Tuesday, April 23, 2024


Blumenthal Praises Decision on Westport CL&P Billing Dispute

Attorney General Richard Blumenthal today praised a final Department of Public Utility Control (DPUC) decision that removes a provision that would have required the Town of Westport to fully pay a disputed $450,000 electric bill.

Instead, the decision enables Westport to fight the disputed costs, imposed after Connecticut Light & Power Company (CL&P) erroneously neglected to bill the town earlier, according to a news release from Blumenthal’s office.

“I am delighted that the DPUC, at my request, removed from its final decision a requirement that Westport pay a bloated $450,000 CL&P bill that resulted from the company’s failure to properly bill the Westport schools for months,” he said.

In his statement, Blumenthal welcomed the DPUC decision that requires strong continued scrutiny of CL&P’s meter testing and billing practices as well as an independent monitor to verify the company’s testing accuracy.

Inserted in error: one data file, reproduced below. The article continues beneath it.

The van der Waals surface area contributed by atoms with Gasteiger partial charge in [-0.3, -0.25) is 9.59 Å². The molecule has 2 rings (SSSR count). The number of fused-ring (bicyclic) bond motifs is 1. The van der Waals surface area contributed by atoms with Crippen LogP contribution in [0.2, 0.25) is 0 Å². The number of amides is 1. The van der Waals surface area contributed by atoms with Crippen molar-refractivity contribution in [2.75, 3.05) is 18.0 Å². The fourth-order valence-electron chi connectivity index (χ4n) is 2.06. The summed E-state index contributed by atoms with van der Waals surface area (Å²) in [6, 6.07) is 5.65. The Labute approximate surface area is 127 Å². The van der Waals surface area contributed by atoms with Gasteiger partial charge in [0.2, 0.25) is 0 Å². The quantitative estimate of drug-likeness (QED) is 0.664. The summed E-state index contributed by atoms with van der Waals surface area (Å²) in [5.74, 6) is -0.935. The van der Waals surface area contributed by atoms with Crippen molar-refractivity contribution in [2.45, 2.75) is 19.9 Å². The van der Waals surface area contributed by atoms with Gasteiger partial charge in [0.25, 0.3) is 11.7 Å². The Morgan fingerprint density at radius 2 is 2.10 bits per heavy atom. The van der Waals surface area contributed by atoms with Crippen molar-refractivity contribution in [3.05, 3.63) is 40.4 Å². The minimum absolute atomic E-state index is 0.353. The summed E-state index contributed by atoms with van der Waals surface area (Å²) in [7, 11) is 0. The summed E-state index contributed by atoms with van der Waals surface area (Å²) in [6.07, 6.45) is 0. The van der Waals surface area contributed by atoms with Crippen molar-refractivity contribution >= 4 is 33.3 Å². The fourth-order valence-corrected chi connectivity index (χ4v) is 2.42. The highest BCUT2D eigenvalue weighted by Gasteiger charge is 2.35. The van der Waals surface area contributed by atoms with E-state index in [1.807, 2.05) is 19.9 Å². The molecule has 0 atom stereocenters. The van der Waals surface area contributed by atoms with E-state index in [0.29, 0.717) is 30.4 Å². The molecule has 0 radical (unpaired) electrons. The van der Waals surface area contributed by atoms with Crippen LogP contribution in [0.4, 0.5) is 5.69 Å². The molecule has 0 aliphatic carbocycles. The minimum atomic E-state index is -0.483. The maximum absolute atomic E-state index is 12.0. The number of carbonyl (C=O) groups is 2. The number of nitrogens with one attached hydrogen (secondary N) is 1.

“This ruling imposes sorely needed scrutiny and accountability –addressing a dysfunctional meter and billing system – as I have repeatedly urged,” Blumenthal said.

“Strong independent and sustained scrutiny is necessary now more than ever. Consumer confidence in CL&P and Connecticut Natural Gas, as well as other utility companies, is at an all time low.”

Blumenthal said “shocking revelations” involving meter fluctuations and failures, billing errors and poor consumer relations argue for an industry-wide investigation.

“My office has a continued investigation into meter and billing blunders that impacted thousands of customers at both CL&P and CNG, and will continue to work with the DPUC to monitor complaints and company response,” he said.

“Today’s decision is only one step toward repairing a broken billing system, as well as consumer perception.”

The DPUC agreed to open an investigative proceeding at Blumenthal’s request after hundreds of consumers complained to his office and the media about CL&P’s response to customers who requested meter tests or reported questionable meter readings.

The investigation revealed that more than 6,000 CL&P meters fail each year. Today’s final DPUC decision requires that CL&P meet monthly with DPUC staff to review all new complaints and the status of old complaints. It would also call for goodwill credits to customers whose complaints have been handled poorly.

In order to restore customer confidence, the DPUC has required that, for one year, CL&P must have 10 percent of its monthly selective tests conducted by an independent facility as well as CL&P’s facility for comparison to ensure they are testing correctly, and 20 percent for tests originated by customer complaints.

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